BUDAPEST ( Associated Press) — In a night of redemption for American swimmers, Lily King, Ryan Murphy and the men’s 4×200 freestyle relay team won three more gold medals for the United States at the World Swimming Championships on Thursday.
King proved himself right after missing the podium in the 100m breaststroke by winning the 200m final in the same stroke for the first time.
“Whenever I know how to swim, I find that I have a lot of guys. And just being able to prove them wrong excites me,” King said.
The 25-year-old put up a strong performance with a time of 2:22.41, beating Australian Jenna Strauch in 63rd hundredth. Kate Douglas won the bronze medal for the United States.
King had earlier won gold medals in the 50m and 100m breaststroke at the 2017 and 2019 Worlds.
“It’s really nice to be able to complete sets and I feel like I’m a good swimmer now,” King joked of her 10 medals — nine of them gold — at the world championships. Only Caleb Dressel (15) has won more medals since 2017.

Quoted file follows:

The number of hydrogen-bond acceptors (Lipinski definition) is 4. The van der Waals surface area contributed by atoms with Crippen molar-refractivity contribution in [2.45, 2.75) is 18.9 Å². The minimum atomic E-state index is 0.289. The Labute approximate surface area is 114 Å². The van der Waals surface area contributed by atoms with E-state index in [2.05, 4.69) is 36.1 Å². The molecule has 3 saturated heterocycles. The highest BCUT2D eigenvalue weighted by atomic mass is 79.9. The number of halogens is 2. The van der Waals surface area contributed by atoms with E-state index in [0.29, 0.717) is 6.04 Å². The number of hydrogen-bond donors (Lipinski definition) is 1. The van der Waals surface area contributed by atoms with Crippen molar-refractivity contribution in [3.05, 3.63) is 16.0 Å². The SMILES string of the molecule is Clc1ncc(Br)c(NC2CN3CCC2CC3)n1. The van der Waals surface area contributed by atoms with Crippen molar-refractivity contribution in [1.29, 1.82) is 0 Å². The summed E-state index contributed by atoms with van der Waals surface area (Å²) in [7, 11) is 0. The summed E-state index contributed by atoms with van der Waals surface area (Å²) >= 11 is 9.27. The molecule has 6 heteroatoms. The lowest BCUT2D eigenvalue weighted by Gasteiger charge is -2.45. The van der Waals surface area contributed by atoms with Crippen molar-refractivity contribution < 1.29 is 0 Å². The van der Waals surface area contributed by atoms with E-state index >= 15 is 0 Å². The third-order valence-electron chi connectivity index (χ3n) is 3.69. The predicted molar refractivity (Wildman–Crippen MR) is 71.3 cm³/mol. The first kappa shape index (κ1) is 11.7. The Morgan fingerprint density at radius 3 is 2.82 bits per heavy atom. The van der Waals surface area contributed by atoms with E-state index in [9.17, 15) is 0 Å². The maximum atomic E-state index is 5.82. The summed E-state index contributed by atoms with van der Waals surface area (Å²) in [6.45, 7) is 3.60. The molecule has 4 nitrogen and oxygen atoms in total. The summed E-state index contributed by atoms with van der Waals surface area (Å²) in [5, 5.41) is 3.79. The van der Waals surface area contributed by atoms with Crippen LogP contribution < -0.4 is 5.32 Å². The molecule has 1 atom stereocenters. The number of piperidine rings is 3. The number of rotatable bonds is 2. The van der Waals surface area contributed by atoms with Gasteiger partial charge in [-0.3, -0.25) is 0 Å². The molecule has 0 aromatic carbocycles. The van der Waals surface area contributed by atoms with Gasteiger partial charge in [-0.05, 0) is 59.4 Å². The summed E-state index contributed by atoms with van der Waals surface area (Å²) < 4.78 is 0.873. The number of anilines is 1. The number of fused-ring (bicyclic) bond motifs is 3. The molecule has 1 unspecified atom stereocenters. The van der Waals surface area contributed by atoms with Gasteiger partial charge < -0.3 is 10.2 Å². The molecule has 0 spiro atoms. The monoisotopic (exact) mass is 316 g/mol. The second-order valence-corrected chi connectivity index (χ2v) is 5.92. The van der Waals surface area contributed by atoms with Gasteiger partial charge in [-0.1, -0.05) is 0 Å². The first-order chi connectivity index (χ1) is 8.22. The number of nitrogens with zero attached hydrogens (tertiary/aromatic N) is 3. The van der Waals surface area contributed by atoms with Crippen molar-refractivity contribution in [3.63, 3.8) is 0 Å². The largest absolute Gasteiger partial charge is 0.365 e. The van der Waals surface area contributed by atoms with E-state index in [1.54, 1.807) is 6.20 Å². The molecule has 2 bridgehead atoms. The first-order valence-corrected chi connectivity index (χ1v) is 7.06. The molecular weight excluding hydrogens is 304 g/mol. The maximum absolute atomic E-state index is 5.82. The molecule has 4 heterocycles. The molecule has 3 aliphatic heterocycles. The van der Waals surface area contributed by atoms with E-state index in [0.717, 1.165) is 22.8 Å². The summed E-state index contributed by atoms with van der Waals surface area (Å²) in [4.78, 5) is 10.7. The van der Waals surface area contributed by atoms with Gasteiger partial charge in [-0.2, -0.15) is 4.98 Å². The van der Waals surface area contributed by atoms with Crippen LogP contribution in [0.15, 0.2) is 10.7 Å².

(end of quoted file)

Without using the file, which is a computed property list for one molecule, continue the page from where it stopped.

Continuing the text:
Murphy claimed the second gold of the night for the Americans in the men’s 200m backstroke, after a time of 1:54.52 to beat Britain’s Luke Greenbank in 64th place and American teammate Shine Kaas to 83rd.
At 26, Murphy is another relative veteran on the American team. It was his first gold in an individual event at the World Championships, adding to his four gold medals in the relay.
“I remember in 2014 I was the youngest on the team and at the time there were some really good guys driving us back. And it’s great to think that now I’m in a position to be a mentor to young people,” Murphy said. “We have an incredible legacy on the national team. It’s great to try to give it back.”
In the relay, the Americans had to make it to the men’s 4×200 freestyle after going without a medal for the first time in that race at last year’s Olympics.
The Australians claimed the other two golds in contention at the Duna Arena in Budapest on Thursday.
World record holder Zack Stubalti-Cook of Australia won the men’s 200 breaststroke in a time of 2:07.07-1.31 seconds over Yu Hanaguruma of Japan and Erik Persson of Sweden, who finished second. Persson is the first Swede to win a medal at the World Championships since 2007.